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From Nicko Cadell <ni...@Neoworks.com>
Subject RE: cvs commit: jakarta-log4j/src/java/org/apache/log4j PluginReg istry.java
Date Tue, 10 Dec 2002 17:27:47 GMT
You are right about the Configurator not resetting the repository. I'm not
sure where I got that notion from. Maybe it was too early in the morning to
be writing emails!

Sounds like you have covered all the bases.

The only thing that might be slightly confusing to a user when using a
watchdog is that they could delete the configuration file (which the
watchdog would notice, but produce an error about) thinking that it would
'turn off' logging. Of course it just leaves the logging unchanged. I
suppose that is down to user education.

> -----Original Message-----
> From: Mark Womack [mailto:mwomack@bevocal.com]
> Sent: 10 December 2002 16:58
> To: 'Log4J Developers List'
> Subject: RE: cvs commit: jakarta-log4j/src/java/org/apache/log4j
> PluginReg istry.java
> Nicko,
> > This means that all the plugins will be stopped when the 
> > logger repository
> > is reset. If you are using a watchdog on the config file, 
> > each time the
> > config file is modified all the plugins will be stopped and 
> > re-read from the
> > config file. This means 2 things:
> I'll need to look at the current DOMConfigurator code, but last time I
> looked the repository was not reset when it is configured using
> DOMConfigurator.  It is considered a "feature" that you can 
> apply different
> logger settings with each call to configure() and have the 
> previous settings
> still in affect.  I have suggested that a "reset" attribute 
> in the config
> file could be used to reset before configuring, but I don't 
> remember it
> being implemented.  I could be wrong.  Certainly, if one had 
> to implement it
> by calling the reset call before configuring, what you say is true.
> > 1) The user cannot easily add a plugin programmatically as 
> it will be
> > stopped each time the config file is modified. They can 
> > listen out for the
> > configurationResetEvent themselves and re-add their plugin 
> > but that does not
> > seem quite right.
> But the same is true of logger/appender settings already.  
> When you reset
> the configuration, all programmatically added logger/appender 
> settings are
> lost.  And, there would be a period of time where there would be no
> effective settings.
> In an implementation I had for the reset feature (I still 
> have it around
> too), I collected all of the "newly" configured loggers into 
> a vector and
> after the parsing and configuration phase, the code then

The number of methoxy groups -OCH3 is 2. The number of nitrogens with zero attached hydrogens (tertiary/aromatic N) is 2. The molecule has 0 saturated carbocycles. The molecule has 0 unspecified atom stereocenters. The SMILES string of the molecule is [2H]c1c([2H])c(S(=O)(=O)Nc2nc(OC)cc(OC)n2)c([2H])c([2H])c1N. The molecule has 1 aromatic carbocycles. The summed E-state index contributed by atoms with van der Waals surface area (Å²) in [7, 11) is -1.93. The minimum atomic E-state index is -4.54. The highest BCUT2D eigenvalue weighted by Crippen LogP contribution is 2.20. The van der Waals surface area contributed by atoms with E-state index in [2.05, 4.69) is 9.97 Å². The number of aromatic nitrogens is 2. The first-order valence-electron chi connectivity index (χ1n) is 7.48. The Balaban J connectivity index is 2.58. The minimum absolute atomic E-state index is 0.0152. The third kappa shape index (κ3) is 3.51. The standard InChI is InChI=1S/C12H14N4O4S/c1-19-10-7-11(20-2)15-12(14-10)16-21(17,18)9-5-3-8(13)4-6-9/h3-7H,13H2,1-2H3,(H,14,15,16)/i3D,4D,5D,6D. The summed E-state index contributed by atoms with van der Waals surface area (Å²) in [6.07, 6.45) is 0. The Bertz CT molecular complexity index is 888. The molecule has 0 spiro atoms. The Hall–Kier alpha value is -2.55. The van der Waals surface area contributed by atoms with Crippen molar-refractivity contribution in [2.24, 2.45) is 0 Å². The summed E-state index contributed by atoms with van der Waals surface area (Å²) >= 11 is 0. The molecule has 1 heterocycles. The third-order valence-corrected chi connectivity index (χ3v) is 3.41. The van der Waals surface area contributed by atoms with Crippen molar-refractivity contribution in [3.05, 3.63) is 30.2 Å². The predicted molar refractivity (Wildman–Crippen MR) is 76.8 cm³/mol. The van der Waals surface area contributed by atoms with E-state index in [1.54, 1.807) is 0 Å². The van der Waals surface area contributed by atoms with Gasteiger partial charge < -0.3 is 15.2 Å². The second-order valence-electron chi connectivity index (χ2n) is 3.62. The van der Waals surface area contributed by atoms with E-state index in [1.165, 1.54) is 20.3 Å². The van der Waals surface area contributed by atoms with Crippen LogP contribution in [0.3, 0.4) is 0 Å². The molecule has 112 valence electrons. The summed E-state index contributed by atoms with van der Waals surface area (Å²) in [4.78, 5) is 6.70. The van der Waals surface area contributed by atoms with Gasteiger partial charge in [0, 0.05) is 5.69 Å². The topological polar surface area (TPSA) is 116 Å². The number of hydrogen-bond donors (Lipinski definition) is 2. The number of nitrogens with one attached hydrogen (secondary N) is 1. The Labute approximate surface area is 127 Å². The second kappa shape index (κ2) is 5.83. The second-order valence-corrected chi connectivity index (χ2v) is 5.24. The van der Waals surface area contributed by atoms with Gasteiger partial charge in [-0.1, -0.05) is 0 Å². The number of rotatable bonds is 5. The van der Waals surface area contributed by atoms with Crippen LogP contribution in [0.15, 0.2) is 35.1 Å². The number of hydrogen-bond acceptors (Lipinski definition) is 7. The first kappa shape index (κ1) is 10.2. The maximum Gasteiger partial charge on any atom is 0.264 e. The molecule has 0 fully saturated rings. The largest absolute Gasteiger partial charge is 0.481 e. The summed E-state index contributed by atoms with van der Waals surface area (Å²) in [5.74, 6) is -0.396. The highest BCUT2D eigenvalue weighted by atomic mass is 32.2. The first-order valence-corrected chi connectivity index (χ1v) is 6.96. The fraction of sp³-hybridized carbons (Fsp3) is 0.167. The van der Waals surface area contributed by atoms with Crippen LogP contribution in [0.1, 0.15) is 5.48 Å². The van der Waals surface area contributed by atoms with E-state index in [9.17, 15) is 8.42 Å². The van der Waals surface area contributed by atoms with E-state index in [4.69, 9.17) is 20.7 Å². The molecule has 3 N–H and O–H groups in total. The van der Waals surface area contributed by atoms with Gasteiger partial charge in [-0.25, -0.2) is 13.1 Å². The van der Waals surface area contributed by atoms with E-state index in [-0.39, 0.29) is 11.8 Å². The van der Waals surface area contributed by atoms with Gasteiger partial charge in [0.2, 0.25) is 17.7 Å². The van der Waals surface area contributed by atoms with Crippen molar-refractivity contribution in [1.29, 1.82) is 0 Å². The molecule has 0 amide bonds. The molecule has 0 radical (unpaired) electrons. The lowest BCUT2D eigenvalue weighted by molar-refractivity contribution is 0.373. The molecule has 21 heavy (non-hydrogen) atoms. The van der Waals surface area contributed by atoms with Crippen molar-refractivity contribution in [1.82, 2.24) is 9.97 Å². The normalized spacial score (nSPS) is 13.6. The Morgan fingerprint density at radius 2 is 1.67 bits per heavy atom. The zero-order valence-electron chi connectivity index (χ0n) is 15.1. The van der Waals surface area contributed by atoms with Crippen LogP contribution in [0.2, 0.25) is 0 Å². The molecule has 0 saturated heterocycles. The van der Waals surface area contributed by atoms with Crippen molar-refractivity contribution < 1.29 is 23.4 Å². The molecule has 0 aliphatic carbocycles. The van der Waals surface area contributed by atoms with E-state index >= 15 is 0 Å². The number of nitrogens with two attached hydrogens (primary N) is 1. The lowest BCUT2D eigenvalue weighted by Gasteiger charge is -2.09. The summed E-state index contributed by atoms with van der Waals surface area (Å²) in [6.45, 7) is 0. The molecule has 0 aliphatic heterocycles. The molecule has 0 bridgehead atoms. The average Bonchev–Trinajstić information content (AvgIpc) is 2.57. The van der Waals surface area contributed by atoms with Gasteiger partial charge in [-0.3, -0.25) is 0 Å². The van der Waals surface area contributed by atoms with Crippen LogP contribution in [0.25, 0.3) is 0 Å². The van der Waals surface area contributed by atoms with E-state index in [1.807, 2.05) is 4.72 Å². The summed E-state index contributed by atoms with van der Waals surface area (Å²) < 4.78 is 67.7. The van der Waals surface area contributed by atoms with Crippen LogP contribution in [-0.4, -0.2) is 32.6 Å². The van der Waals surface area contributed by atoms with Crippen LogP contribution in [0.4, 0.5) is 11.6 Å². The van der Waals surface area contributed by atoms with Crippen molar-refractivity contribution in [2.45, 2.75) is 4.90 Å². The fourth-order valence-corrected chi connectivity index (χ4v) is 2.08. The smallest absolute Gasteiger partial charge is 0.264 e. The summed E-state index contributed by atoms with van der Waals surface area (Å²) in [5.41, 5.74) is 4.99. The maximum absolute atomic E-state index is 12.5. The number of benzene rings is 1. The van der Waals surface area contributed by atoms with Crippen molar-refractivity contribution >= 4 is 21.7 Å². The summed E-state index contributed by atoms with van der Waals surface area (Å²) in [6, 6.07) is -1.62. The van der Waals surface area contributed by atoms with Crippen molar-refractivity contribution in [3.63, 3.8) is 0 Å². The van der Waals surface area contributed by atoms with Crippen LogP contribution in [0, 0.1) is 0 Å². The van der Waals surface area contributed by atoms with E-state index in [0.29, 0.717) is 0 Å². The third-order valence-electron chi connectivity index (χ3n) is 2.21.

> "reset" any logger
> not in that vector.  That way no messages were ever lost.  
> Maybe we could do
> something similar with plugins.
> > 2) There is a time period where the plugin does not exist. It 
> > is stopped and
> > then recreated. If the plugin's settings have not been 
> modified in the
> > config file this is not required. If you are using the 
> socket receiver
> > plugin then the socket will be closed for a short period of 
> time. If a
> > client tries to deliver messages during this period they will 
> > be dropped!
> If reset is not called, then no, there will not be a time 
> period where the
> plugin is not active.  See my note for #2 below.
> > 1 could be addressed by differentiating between config file 
> > supplied plugins
> > and programmatic plugins and not removing the programmatic 
> > ones when the
> > repository is reset. Not a particularly wonderful idea.
> Agreed.  I don't really want to differentiate between the two types.
> > 2 could be done by comparing the plugin's properties against 
> > the config file
> > settings and only notifying the plugin if they have been 
> modified. Or
> > perhaps a new way of notifying a plugin that it's settings 
> > have been changed
> > without stopping and recreating it, maybe just call 
> > activateOptions() again
> > on the old instance. (that of course is complicated if the 
> > plugin's name has
> > changed).
> You may have also noted that some care is taken to identify 
> "equal" plugins,
> and if equal, the currently running one is left in place.  
> So, if I had a
> SocketReceiver named "x" already running on port 5000 and I 
> reconfigure with
> an xml file that defines a SocketReceiver named "x" for port 5000, the
> currently running one will not be disturbed.  startPlugin() loses the
> reference to the new one and returns a reference to the old one.
> > I have been playing around with these ideas in log4net but I 
> > have not yet
> > found a satisfactory solution.
> I had some code in the DOMConfigurator that would collect all 
> of the new
> plugins into a vector first.  Then when parsing of the xml file was
> complete, it would then start all of the plugins at once.  
> But I opted for
> the simpler approach of just starting the plugins after parsing them.
> I do think that some care should be taken with a reset 
> feature.  One might
> want to reset just the logger/appender settings and leave the 
> plugins the
> same.  One might want to reset the plugins and leave the 
> logger/appender
> settings the same.  We could remove the code for the 
> repository reset and
> add a reset method in PluginRegistry itself.
> I think that the watchdogs are going to drive some of this.  
> After some
> review and test cases, they are next.
> -Mark
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